As many of you may know, I was very passionate about having a natural birth with Logan. When I envisioned giving birth, it was just how I always pictured it. I wanted a more peaceful environment vs. a hospital, which to me, felt a little more sterile and uncomfortable. My overall goal was to avoid as many interventions as possible to eliminate risks and side effects and I knew that aiming for a natural birth would be a step in the right direction.
Obviously, while life-saving in certain situations (they can be medically necessary!), cesareans are grossly overdone in US hospitals. In fact, the cesarean section delivery rate has increased by 500 percent since 1970. For me personally, it was something I wanted to avoid at all costs and by giving birth at a birth center, you reduce your risk. For birth center births, one woman in six (15.8%) are typically transferred to a hospital of which only 2.4% were emergency transfers. Of the women admitted to labor at a birth center, 84.2% gave birth in the center. The cesarean section rate drops to 4.4%.
Since we were traveling when we found out I was pregnant, my initial care team was a bit all over. In LA, I saw a holistic OBGYN for the first half of my pregnancy and then once we moved to Nashville, I received care at Baby & Co. (Nashville’s top birth center).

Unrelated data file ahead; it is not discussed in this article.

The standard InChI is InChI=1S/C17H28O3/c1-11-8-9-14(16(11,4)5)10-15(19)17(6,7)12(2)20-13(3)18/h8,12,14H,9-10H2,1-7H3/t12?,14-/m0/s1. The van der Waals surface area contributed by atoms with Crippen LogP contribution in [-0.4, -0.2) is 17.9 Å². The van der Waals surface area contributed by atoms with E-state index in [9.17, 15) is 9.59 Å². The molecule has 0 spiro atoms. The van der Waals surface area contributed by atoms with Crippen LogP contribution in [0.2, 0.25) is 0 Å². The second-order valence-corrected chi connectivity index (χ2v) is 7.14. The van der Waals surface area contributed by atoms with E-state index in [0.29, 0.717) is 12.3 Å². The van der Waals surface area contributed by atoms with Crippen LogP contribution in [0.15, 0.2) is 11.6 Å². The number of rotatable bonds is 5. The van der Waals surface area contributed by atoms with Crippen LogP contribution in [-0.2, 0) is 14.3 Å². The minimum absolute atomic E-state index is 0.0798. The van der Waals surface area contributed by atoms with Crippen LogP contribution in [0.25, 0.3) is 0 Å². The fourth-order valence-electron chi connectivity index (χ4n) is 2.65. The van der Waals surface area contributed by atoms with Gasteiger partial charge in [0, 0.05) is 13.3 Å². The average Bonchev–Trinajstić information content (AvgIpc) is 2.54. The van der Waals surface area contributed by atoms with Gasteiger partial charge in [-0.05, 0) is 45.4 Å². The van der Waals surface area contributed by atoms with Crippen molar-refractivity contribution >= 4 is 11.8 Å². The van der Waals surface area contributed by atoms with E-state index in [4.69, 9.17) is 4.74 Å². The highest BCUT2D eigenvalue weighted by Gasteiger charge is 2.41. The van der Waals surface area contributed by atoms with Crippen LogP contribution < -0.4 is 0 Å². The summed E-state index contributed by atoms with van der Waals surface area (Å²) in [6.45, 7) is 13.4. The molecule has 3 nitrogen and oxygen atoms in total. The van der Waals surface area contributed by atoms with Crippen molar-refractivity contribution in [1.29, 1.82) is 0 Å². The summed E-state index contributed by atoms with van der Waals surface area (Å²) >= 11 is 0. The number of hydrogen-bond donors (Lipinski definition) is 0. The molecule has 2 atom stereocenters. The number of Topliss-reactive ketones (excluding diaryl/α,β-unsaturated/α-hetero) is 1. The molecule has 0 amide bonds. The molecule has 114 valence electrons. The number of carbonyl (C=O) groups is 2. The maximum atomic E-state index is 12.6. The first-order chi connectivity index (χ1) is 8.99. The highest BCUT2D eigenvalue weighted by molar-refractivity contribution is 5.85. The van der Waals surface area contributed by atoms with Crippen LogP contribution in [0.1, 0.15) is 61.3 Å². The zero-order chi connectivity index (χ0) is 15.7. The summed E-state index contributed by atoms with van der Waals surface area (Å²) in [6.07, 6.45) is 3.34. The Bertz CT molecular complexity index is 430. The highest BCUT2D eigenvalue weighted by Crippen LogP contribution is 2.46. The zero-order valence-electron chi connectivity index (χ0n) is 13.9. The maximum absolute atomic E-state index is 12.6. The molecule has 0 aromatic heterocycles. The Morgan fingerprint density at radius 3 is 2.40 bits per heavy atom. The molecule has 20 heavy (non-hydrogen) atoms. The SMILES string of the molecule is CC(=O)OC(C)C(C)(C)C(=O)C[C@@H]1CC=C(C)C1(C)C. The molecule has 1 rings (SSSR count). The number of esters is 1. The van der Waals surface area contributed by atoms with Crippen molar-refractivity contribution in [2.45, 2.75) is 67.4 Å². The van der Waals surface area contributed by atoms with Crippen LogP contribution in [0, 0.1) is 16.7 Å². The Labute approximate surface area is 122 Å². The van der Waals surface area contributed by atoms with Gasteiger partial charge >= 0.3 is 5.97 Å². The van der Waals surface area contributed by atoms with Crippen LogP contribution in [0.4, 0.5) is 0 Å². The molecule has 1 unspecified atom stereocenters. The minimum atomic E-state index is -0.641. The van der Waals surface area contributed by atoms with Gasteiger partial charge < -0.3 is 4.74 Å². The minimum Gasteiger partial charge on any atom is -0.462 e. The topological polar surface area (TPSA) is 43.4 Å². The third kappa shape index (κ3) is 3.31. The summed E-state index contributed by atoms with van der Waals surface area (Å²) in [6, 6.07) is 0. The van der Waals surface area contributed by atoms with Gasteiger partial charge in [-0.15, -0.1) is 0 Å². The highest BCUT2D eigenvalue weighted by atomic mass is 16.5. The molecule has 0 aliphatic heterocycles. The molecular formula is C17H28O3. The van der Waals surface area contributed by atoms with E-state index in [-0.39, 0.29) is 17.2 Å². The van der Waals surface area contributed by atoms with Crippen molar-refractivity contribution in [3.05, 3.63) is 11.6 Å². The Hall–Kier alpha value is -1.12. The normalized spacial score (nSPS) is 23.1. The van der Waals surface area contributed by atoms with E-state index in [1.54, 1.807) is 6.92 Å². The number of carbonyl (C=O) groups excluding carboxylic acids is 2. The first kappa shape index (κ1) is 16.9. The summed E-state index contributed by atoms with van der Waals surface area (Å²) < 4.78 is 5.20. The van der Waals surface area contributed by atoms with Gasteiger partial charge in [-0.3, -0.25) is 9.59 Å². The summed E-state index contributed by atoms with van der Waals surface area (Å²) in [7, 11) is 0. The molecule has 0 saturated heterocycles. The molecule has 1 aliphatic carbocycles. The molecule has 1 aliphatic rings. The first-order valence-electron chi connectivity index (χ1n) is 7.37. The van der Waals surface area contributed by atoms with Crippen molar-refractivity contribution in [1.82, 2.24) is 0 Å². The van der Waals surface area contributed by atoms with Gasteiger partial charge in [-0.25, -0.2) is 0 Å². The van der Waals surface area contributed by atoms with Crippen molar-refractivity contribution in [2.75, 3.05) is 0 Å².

Once in Nashville, everything really fell into place. We loved our natural birth education courses. We hired a doula. I was exercising + walking daily. I was seeing a chiropractor and doing acupuncture treatments. In my third trimester, I started eating dates, drinking red raspberry leaf tea and doing all the things to prep my body for labor. Everything seemed super good with Logan too. She was rounding out to be about 6-7lbs and she was in perfect LOA position. I felt so confident about labor and mentally prepped for the journey ahead.
But then 40 weeks passed, and 41 and talks of induction started to arise. It was a holiday weekend, so my induction date was bumped up due to unavailability at the hospital. And before I knew it, I was racing the clock to kickstart spontaneous labor so Logan could come on her own. This stressed me out if I’m being totally honest. Logan was healthy and I was confident she’d come, she just needed more time but I was told waiting a few more days past 42 weeks was not an option. Le sigh.
By the guidance of my care team, I started using natural methods to speed things up: evening primrose oil, using my breast pump a few times a day and I got a few membrane sweeps towards the end. I even did acupuncture daily + all the other old wives tales to get things going.
Here’s how things went down. (At least how I recall them…)
Thursday, May 23: I lost part of my plug (sorry, TMI) before I went in for a sweep and started having contractions that evening. I thought … yes, maybe this is it! They carried on for a few long hours but they seemed to be all over the place towards the end and then they fizzled out. Shoot.
Friday, May 24: I went in that morning for another sweep. At 6pm, I started having contractions. This was it. Early labor started. The plan was to labor at home until my contractions were 3-1-1 and I was about 6cm dilated. At first, contractions were super manageable. We watched Netflix, cooked dinner and as things got more intense I utilized things like my birth ball, side lying and the shower. Even still tho, we were chatting and joking. The mood was light and positive.